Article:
17:23 GMT22 April 2021
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    Earlier this week, a senior US law enforcement official told Reuters that many US authorities based around the US-Mexico border have paused anti-cartel investigations and operations due to a new reporting law that "jeopardizes [US] sources and methods." The new policy allegedly makes it so "Mexican law enforcement can’t help" their US counterparts.

    Two Ecuadorian sisters, aged 3 and 5 years old, were placed in US Border Patrol custody earlier this week after they were dropped from a 14-foot US-Mexico border wall near Mt. Cristo Rey, New Mexico. 

    "On Tuesday evening, a Santa Teresa agent utilizing camera technology observed a smuggler dropping two young children from the top of the approximately 14-foot-high border barrier," a Wednesday release from the US Customs and Border Protection (CBP) detailed. 

    "Immediately after both children landed on the ground, two smugglers immediately fled the area and abandoned the helpless little girls on the north side of the international boundary line."

    Said video was also released by US authorities. 

    Be advised, the footage below contains scenes some may find disturbing. 

    Responding Border Patrol agents reportedly administered aid to the girls, who were both "alert." They were later "transported to a local hospital for precautionary reasons and further evaluation."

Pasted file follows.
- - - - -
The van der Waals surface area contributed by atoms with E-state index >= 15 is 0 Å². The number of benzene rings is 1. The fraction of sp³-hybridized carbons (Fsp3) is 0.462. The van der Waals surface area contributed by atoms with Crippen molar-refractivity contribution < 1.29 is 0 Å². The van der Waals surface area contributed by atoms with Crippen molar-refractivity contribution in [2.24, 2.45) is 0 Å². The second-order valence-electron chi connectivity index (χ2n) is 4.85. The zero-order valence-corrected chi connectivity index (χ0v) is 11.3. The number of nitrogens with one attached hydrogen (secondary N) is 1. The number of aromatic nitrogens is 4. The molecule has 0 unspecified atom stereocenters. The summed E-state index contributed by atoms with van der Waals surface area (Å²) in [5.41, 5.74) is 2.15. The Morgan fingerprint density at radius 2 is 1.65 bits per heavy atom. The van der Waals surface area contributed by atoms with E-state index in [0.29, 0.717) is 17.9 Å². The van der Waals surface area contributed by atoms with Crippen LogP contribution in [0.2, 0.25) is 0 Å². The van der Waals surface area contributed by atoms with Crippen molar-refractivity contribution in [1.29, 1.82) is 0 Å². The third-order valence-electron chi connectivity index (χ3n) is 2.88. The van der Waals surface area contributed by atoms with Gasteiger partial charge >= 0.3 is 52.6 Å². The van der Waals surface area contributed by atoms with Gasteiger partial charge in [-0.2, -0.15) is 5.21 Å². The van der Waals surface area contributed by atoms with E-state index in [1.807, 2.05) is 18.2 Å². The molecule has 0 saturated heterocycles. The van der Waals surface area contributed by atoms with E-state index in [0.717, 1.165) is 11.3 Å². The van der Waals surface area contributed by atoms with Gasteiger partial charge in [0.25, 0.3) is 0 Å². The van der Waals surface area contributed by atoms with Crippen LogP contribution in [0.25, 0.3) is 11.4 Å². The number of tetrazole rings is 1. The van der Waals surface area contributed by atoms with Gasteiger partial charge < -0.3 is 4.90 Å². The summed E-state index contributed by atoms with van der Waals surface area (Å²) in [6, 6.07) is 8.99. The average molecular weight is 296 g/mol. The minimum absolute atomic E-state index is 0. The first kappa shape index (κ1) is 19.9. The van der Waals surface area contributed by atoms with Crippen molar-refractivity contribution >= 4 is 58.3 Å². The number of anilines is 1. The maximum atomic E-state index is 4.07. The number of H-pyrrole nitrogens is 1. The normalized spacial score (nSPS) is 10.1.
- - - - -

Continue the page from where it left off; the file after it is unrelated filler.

The CBP claims the girls have since been cleared and will remain in "temporary holding" until they receive "placement" by the US Department of Health and Human Services. 

    “I’m appalled by the way these smugglers viciously dropped innocent children from a 14-foot border barrier last night. If not for the vigilance of our Agents using mobile technology, these two tender-aged siblings would have been exposed to the harsh elements of desert environment for hours,” El Paso Sector Chief Patrol Agent Gloria I. Chavez said in a quoted statement. 

    Chavez noted US border authorities are working with their Mexican counterparts to attempt to identify the "ruthless human smugglers" and "hold" them accountable to the fullest extent of the law."

    As the US grapples with an ongoing surge of migrants from Central America, a senior US Border Patrol official told BorderReport last week that the issue has become compounded by cartels and "transnational criminal organizations" that are now charging "every single person that comes across the border." 

    A Tuesday report from Reuters cited US and Mexican officials who claimed the cartel is benefitting the most from a new law that has impeded on-the-ground operations - like drug lab raids.   

    "Most of our most important cases are at a standstill," an unnamed US law enforcement official told the outlet. "If we have to report our sources to their foreign ministry, it jeopardizes our sources and methods. The system is set up intentionally now so that Mexican law enforcement can’t help us." 

    It is worth noting the said security law was passed by Mexico's Congress in late 2020, about a year after former Mexican Defense Minister Salvador Cienfuegos Zepada's December 2019 arrest in Los Angeles, California, on drug trafficking charges that were later dropped. 


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    Immigration, US, Mexico, cartel, New Mexico, US-Mexico Border, US Border Patrol, US Customs and Border Protection (CBP)
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